In a Lonely Place is the second Dorothy B Hughes novel that I’ve read. I loved The Expendable Man when I read it back in 2017, and even picked it as one of my favourite books that year, but I’ve never worked out how to review it (or even how to recommend it, except “read this! It’s a thriller! It’s good!”). Trying to give even a vague synopsis without spoilers is very difficult. In a Lonely Place is a bit easier to introduce, and I’m happy to finally talk about what a great writer Hughes is. It’s a noir, written in 1947 and set in LA at around the same time. Noir is not normally my thing – I’ve seen too much parody of it, for a start – but this novel grabbed me from the beginning.


We start off the novel with the central character, Dix Steele. Dix is a cynical veteran, someone who’s too lazy for a real job and is living off low-level scamming and wealthy relatives. He’s handsome, charming, and awful. The third person narrator leaves us in no doubt that Steele is decidedly dangerous. Within a few pages, he’s watching a pretty girl in brown get off a bus, wondering if she gets off that bus at the same time every day and making plans to find out. He follows her home, taking a vicious thrill in watching her fear mount until she finally manages to lose him.

He could have caught up with her with ease but he didn’t. It was too soon. Better to hold back until he had passed the humped midsection of the walk, then to close in. She’d give a little scream, perhaps only a gasp, when he came up beside her. And he would say softly, ‘Hello.’ Only ‘Hello’, but she would be more afraid.

At the same time as we are being shown in no uncertain terms that Dix is a nasty piece of work, we’re also told that young women are being strangled all over the city by a malevolent stranger. It turns out that Burb, an old friend of Dix’s, is now working for the police. As Dix renews his connection with Burb and his wife Sylvia, he is elated to discover that Burb is on the case – that he can carefully track the police’s progress, or lack thereof, in finding the killer. He also meets his glamorous new neighbour, Laurel, and strikes up a relationship of sorts with her. In many respects, the book could be summarised as follows: Dix is trying to have his cake and eat it. Will he succeed?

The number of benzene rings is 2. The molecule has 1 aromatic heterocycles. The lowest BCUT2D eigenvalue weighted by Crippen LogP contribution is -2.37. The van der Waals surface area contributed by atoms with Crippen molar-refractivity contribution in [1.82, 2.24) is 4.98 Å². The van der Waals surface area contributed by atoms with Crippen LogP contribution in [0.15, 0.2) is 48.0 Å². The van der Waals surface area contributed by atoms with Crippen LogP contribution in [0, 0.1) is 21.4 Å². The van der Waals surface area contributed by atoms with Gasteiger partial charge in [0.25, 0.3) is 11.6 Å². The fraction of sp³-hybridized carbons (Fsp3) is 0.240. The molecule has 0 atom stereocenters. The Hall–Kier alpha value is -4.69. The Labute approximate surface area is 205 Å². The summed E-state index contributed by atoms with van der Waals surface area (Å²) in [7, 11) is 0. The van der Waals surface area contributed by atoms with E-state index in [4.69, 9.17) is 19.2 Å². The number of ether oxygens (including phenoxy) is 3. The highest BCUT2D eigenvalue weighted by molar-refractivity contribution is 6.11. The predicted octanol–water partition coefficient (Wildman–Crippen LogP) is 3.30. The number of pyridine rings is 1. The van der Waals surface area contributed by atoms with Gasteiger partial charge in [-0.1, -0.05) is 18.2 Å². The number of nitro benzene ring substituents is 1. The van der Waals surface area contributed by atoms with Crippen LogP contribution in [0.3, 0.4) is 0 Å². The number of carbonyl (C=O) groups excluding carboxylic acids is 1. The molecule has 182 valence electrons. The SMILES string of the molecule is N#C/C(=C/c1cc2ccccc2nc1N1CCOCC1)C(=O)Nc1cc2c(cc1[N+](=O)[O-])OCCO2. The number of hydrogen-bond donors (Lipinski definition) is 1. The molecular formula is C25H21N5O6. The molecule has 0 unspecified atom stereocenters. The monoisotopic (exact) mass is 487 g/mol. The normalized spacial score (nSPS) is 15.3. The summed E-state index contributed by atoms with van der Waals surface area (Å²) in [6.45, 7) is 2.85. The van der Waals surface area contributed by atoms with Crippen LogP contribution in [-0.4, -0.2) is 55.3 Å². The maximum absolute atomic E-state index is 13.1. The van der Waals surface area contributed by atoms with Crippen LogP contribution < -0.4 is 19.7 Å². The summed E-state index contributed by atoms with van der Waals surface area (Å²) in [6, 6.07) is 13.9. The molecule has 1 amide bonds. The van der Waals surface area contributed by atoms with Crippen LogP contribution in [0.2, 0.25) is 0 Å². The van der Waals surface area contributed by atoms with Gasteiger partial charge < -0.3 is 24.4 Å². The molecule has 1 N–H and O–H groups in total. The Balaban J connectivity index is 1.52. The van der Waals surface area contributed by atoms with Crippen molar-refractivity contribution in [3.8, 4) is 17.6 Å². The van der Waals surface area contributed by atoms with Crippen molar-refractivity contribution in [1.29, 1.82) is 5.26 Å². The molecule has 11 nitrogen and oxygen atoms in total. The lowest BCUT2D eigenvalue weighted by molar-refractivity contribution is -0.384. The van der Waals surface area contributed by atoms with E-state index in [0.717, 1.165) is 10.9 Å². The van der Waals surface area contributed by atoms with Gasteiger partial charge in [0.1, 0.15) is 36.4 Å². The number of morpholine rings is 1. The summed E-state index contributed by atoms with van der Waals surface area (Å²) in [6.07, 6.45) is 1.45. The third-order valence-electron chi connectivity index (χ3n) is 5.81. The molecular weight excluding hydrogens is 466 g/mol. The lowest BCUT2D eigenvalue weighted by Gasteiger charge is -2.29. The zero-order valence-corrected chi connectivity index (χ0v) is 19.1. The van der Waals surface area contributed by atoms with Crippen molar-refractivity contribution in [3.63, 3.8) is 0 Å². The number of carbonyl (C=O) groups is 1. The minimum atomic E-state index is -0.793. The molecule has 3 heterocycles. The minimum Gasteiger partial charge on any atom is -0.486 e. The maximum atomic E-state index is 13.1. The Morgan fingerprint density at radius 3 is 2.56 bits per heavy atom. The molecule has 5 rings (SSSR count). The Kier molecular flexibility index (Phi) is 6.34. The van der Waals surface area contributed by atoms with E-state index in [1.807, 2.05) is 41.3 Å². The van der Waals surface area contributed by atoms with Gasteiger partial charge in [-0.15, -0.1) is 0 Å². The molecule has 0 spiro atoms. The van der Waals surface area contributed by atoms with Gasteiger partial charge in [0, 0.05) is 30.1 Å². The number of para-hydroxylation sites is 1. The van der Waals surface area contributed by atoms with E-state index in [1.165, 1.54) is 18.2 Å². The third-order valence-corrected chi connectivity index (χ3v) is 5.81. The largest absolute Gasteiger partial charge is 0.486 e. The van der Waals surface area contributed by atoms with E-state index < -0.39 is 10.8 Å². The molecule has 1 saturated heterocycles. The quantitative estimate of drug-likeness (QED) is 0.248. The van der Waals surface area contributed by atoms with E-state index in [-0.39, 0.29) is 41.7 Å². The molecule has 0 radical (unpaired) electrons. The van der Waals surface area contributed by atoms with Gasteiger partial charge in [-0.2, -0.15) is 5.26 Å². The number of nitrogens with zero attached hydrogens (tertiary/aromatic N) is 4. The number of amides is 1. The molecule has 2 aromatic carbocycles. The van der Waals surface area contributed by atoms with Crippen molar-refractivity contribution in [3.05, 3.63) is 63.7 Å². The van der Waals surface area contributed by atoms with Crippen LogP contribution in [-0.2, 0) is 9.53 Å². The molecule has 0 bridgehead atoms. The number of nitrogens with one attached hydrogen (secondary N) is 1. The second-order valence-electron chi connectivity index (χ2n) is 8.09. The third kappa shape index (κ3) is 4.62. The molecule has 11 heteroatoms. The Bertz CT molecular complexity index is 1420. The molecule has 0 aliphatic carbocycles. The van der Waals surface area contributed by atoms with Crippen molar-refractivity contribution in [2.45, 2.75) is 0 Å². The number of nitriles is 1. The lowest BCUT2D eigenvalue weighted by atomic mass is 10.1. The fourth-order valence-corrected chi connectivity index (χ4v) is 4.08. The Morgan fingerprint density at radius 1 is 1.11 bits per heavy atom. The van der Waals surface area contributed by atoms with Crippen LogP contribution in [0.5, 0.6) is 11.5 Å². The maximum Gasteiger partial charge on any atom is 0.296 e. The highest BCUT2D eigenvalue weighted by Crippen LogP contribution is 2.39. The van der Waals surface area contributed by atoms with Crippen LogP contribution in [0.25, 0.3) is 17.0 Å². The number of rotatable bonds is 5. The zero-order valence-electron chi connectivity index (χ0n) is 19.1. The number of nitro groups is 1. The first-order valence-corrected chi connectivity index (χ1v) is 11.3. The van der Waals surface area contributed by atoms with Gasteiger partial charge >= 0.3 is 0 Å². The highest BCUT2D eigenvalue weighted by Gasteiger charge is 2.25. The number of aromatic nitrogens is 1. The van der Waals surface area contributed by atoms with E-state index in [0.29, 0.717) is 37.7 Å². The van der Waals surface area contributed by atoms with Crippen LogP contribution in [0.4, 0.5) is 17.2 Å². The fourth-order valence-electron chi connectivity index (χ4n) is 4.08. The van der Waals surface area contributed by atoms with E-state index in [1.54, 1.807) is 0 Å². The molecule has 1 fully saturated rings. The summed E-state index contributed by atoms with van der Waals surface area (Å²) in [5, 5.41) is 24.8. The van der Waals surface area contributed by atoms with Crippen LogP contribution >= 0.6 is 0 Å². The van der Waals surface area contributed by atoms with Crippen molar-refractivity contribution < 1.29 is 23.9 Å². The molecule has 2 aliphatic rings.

I normally can’t stand novels narrated from such an unpleasant point of view (I abandoned the classic Malice Aforethought after the opening sentence: ‘It was not until several weeks after he had decided to murder his wife that Dr Bickleigh took active steps in the matter’). It helps that the novel is told in third rather than first person, so I wasn’t required to actually share headspace with Dix, but I think it’s more than that. Dix’s voice is the right one to tell the story – as you’re reading, you can see the places where he is an imperfect or unreliable source as to what he’s seeing. For example, one of my issues with noir – and with Old Hollywood in general – is the insistence on love at first sight as a trope. It’s just not believable to me. However, because in this novel everything is from Dix’s point of view – and we know that he is fairly unhinged – it’s much more convincing. A day after his first interaction with Laurel, he’s protesting that her sudden belligerence “wasn’t like her”. This is nonsense – you can’t know what is or isn’t in someone’s character after a day – but it is believable that Dix would build up a story about a particular woman and then become furious when she steps outside the bounds of it. Classic noir is not known for its progressive depictions of dames or their getaway sticks. It’s clear, reading In a Lonely Place, that Hughes is playing with that, playing with the assumptions that Dix makes that would be made by a hardbitten heroic PI in a different novel. It makes for a really fascinating read.

There’s also a strong sense of the setting without Hughes ever resorting to purple prose to describe it. In one scene, Dix and Laurel go for a nighttime drive and pull up by the beach. Although I’ve never been to LA, I have been to plenty of beaches in the evening or at night, and she really conjured up memories of being by the sea after nightfall. I mean, fish and chips in Whitstable is somewhat less glamorous than a cocktail bar in LA, but apparently the experiences are more similar than I would have expected.

The wind caught at them as they left the car and descended to the beach. The wind and the deep sand pushed at them but they struggled on, down to the water’s edge. Waves were frost on the dark churning waters. Stars pricked through the curved sky. The rhythm pulsed, the crash and the slurring swish repeated endlessly, the smell of the sea was sharp. Spindrift salted their lips.

There are also dive bars, fancy apartment blocks, diners, and informal private clubs – each of which felt like a real place, rendered in a few economical words. I remember this being one of the things I liked about The Expendable Man, as well – I could almost picture the locations. I rarely ‘see’ books taking place in my mind’s eye, and when it happens I am always impressed by the writer’s skill.

I didn’t love In a Lonely Place as much as The Expendable Man, but I enjoyed it thoroughly. My expectations were both met and subverted at different points throughout the novel, the tension is built up very effectively, and the four central characters – Dix, Laurel, Brub, and Sylvia – are more three dimensional than I would expect from a crime novel of this type. Hughes wrote 14 novels in total, though not all of them have been republished so they might be difficult to get hold of. I’m very much looking forward to collecting them over the next few years, and gradually working my way through them. I hope they all hold up this well!